Poem of the Week | June 26, 2017

This week, we are excited to present a new poem by David Russomano. Russomano attended Kingston University, where he was awarded the 2014 Faber & Faber Creative Writing MA Prize. In addition to being nominated for The Pushcart Prize and Sundress Publications’ 2012 Best of the Net Anthology, his work has appeared in print and digital publications like PioneertownPhantom Drift, and The Impressment Gang (forthcoming). His debut chapbook, (Reasons for) Moving, is forthcoming from Structo. To learn more, visit www.davidrussomano.wordpress.com.

Author’s note:

I have email accounts with two different providers, and whenever I sign out of either, I’m presented with what some people would have you believe is news. In reality, the “features” that occupy these dubious positions are usually all shock and no substance. They are designed to get your attention as cheap marketing ploys, not because they have anything genuinely important to say. Still, these stranger-than-fiction tales occasionally merit a little more attention, and the story of the giant eye that washed up in Florida a few years back was one such case. It’s hard to say exactly why, but it caught my interest. I felt the need to keep coming back to it. There was something there. I liked the mystery, and when “experts” explained it away, I found myself wishing they hadn’t. Some questions are better left unanswered; some seas are better left uncrossed.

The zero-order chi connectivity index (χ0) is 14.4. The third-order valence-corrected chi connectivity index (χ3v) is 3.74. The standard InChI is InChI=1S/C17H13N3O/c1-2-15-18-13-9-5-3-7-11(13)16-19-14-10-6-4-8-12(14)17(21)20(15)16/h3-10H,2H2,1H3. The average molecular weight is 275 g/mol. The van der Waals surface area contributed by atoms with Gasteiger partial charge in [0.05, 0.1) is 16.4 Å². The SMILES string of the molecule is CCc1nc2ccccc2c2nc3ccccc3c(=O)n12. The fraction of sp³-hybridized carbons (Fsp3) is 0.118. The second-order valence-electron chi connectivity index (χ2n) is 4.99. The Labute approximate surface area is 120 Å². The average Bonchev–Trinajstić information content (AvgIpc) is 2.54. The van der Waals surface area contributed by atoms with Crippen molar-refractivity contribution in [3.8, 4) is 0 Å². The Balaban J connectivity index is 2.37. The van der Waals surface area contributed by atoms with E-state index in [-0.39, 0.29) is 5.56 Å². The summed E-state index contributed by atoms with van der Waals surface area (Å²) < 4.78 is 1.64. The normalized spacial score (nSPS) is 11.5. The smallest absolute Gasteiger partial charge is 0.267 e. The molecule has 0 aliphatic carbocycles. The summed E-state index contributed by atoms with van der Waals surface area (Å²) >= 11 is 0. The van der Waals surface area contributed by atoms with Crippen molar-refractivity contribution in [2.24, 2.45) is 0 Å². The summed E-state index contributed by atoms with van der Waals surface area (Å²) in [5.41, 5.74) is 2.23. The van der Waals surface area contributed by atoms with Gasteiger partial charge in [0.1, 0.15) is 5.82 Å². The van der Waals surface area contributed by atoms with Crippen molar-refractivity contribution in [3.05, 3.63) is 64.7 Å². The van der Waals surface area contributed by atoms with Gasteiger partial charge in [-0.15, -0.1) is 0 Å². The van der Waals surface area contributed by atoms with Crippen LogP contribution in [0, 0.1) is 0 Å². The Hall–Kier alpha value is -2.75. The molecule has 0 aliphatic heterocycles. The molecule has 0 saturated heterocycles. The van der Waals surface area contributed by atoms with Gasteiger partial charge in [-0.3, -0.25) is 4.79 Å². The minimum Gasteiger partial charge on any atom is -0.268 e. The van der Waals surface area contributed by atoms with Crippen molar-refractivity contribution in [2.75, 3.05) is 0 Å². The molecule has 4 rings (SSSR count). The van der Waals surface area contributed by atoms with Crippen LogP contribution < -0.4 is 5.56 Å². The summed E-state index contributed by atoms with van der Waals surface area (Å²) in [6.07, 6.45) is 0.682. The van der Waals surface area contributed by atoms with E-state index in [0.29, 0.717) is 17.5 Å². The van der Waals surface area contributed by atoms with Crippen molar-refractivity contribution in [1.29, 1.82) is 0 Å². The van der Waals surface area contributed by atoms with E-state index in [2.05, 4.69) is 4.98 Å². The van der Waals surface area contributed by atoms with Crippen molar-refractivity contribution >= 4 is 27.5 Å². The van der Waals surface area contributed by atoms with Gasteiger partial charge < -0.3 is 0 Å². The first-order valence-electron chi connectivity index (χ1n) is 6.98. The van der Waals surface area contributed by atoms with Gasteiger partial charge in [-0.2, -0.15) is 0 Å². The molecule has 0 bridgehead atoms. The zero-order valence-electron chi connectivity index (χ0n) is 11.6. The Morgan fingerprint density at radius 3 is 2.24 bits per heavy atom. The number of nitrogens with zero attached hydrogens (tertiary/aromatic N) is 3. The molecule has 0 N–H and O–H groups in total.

On Pompano Beach


If the ocean came in pieces,
could be broken up
into its constituents,
the proverbial bricks and mortar,
if one bit of this
dynamic masonry could be isolated,
what shape would the sea’s
simplest component take?


On 10/10/2012, the Atlantic
divulged something spherical:
a colossal marble or the gelatinous dot
of a living question mark.
I would nominate this
enormous blue orb
of uncertain origin,
freshly decontextualized,


but a baffled beachcomber
put it on ice, deferring
to expert opinion: bloody eye
wrenched from a swordfish.
The sea still comes across
as infinite and defiant,
but this mundane verdict takes
something small away from it.